This week, Troy is pissed off with consultants or service providers who don’t deliver on their promise. You go to a website, you hear them on a podcast, read their book and most of the time its ok, but sometimes 3 months into the plan with the consultant, there are no deliverables. This is not acceptable! If you are a WordPress consultant and promise something to your client – do not make your them come looking and asking for it because that is a bad customer experience.
From a product point of view, Troy bought some Logitech BRIO 4k USB cameras which are great but with the current version of the operating Mac system, there is a bug where the far left side of the screen is a duplicate of the right side of the screen. This has been a known issue for months but Logitech hasn’t fixed it or give an ETA.
Deliver on your promises people!
Let’s Get Unstuck
Joshua asked the Agency Mavericks Facebook group:
I'm not yet confident in trying to sell a discovery session because it feels like the client should get some sort of written product delivered at the end of it so they can see a tangible result. I guess you could record the session and then deliver either a transcription or a copy of the audio file.
In our previous episode, we talked about the actual session, where you take notes, compile them and give them as a PDF.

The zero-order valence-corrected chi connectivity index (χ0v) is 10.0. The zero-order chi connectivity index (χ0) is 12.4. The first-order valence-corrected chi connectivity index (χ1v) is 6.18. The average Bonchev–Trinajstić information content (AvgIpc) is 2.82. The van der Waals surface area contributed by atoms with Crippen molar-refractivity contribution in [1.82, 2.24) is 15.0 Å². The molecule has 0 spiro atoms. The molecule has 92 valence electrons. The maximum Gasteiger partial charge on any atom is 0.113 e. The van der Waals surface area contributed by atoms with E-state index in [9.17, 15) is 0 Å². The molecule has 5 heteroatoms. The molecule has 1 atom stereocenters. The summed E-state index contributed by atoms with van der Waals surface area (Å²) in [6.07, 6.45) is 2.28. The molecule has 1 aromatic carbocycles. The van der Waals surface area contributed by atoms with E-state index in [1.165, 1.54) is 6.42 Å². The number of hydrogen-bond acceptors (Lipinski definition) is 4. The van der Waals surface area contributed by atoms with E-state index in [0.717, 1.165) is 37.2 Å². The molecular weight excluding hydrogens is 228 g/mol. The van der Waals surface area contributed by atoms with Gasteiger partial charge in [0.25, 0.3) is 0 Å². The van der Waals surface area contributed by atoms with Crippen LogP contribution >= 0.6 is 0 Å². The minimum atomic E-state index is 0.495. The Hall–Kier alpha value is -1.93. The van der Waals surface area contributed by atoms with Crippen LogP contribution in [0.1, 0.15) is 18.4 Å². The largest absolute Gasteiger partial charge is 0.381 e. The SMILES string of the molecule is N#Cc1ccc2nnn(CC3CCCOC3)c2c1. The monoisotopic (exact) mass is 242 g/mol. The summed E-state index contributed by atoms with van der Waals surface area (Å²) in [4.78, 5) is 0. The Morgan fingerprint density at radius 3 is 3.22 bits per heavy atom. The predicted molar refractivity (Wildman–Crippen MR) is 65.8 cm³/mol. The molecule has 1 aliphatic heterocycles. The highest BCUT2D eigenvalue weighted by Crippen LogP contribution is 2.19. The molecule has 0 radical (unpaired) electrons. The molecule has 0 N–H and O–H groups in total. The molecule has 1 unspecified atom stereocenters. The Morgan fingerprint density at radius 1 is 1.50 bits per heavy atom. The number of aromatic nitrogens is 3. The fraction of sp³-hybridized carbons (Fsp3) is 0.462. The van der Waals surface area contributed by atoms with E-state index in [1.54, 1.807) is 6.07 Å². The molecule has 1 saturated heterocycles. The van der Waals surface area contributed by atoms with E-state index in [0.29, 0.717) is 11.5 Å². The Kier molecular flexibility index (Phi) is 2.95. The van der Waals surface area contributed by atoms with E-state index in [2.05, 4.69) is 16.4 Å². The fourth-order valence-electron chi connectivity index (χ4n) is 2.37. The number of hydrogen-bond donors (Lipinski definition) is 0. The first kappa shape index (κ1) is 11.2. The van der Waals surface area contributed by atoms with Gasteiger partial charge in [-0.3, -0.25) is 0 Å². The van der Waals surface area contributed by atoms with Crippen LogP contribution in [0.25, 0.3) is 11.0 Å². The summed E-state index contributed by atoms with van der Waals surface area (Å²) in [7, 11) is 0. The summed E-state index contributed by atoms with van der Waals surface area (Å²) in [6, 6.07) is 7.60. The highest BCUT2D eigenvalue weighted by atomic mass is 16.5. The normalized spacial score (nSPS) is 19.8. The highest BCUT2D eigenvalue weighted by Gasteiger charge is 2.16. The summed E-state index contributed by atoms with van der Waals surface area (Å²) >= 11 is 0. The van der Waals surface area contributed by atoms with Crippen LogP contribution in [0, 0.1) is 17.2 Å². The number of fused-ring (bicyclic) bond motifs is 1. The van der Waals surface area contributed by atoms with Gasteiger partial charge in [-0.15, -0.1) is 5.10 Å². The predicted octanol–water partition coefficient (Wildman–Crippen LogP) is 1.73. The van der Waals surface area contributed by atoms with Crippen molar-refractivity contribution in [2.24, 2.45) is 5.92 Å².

One of our mentors, Kristina, transcribes the session at rev.com and gives that as the deliverable at the end.
There is also another discovery workshop which Simon does where he runs the client through the prototype. If you can get someone within the client’s organisation to be the scribe, that will also make your life easier.
A site map is also a good deliverable and a good appetite wetter. Check out Slickplan and Flowmapp who have also just released user flow diagrams which allows you to draw in user actions in between the pages.
The Golden Nugget
How to Sell Discovery Workshops
Last week we delved into how to run a discovery workshop and this week we will talk about how to sell a session.
If you’re ever up against another company and the client tells you that the competitor has quoted a certain amount, then you explain to them that the company is making it up and just taking a guess. You tell them that you don’t have enough information right now to give an accurate proposal.